Statements from National Heart, Lung, and Blood Institute Director Elizabeth, G. Nabel, M.D. and National Institutes of Health Director Elias A. Zerhouni, M.D.
Today the U.S. Food and Drug Administration approved the first totally implanted artificial heart for patients with advanced heart failure in both of the heart's pumping chambers. The device is intended for patients who are not eligible for a heart transplant and whose life expectancy without the device is only a month. Heart failure is a serious condition in which the heart is unable to pump enough blood throughout the body. About 5 million people in the United States have heart failure and it contributes to or causes about 300,000 deaths every year.
The approval of the totally implanted artificial heart is a significant milestone as there are few options for heart failure patients with the most severe form of the disease and who are in critical need.
The National Heart, Lung, and Blood Institute (NHLBI) of the National Institutes of Health is proud to have supported the research which led to this development. Since the 1960s, NHLBI has funded extensive basic research to develop a range of mechanical heart support devices, including the total artificial heart and ventricular assist devices (VADs). This research has led to the development of the devices in use today, which are smaller, more durable, and biocompatible than early models. Among the key clinical studies conducted was an NHLBI-supported trial of left ventricular assist devices in patients with end stage-heart failure (Randomized Evaluation of Mechanical Assistance for the Treatment of Congestive Heart Failure or REMATCH). REMATCH was an important step along the way toward the development of the total artificial heart -- providing data on both the benefits and problems associated with long term mechanical support.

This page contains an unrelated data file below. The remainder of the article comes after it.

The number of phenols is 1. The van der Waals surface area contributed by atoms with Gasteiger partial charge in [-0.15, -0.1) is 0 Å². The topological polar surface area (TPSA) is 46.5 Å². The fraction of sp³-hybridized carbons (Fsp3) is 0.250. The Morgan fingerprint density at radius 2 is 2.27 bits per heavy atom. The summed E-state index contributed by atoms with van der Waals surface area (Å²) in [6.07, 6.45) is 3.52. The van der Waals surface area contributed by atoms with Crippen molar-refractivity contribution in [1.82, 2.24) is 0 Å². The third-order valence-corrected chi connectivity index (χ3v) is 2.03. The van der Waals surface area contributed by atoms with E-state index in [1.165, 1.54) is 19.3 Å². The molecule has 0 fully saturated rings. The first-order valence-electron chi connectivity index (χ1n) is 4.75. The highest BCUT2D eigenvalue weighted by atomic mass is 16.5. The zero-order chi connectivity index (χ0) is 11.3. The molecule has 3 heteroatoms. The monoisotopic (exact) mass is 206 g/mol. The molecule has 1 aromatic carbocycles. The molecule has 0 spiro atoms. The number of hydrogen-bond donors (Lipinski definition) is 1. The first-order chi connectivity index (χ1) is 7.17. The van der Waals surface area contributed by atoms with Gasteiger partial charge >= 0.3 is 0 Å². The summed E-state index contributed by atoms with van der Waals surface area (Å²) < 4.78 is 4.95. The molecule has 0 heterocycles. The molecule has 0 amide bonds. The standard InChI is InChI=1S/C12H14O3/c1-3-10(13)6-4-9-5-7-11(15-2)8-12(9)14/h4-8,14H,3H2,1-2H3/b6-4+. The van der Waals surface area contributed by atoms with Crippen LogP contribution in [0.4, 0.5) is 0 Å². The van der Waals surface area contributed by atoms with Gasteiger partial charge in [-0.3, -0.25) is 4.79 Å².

The totally implanted artificial heart is the culmination of years of research and testing to establish reliability, performance, and safety. It has been the life's work of teams of scientists, engineers, and designers. And now for the patients who qualify for this device, it can mean longer life -- and a better quality of life.
For over half a century, scientists and engineers have dreamed of a total artificial heart. The National Heart, Lung, and Blood Institute's long-term commitment to this technology has helped to make this dream a reality. It is a shining example of an NIH institute supporting the development of a medical device that has great public impact ' from basic research through preclinical testing and on to clinical readiness. The total artificial heart will extend and improve the quality of life for patients who have no other treatment option.
This accomplishment also demonstrates the kind of long term interdisciplinary scientific efforts needed to address increasingly complex health challenges that often seem initially insurmountable to many. This could not have happened without the patient and far sighted leadership of NHLBI and NIH over several decades.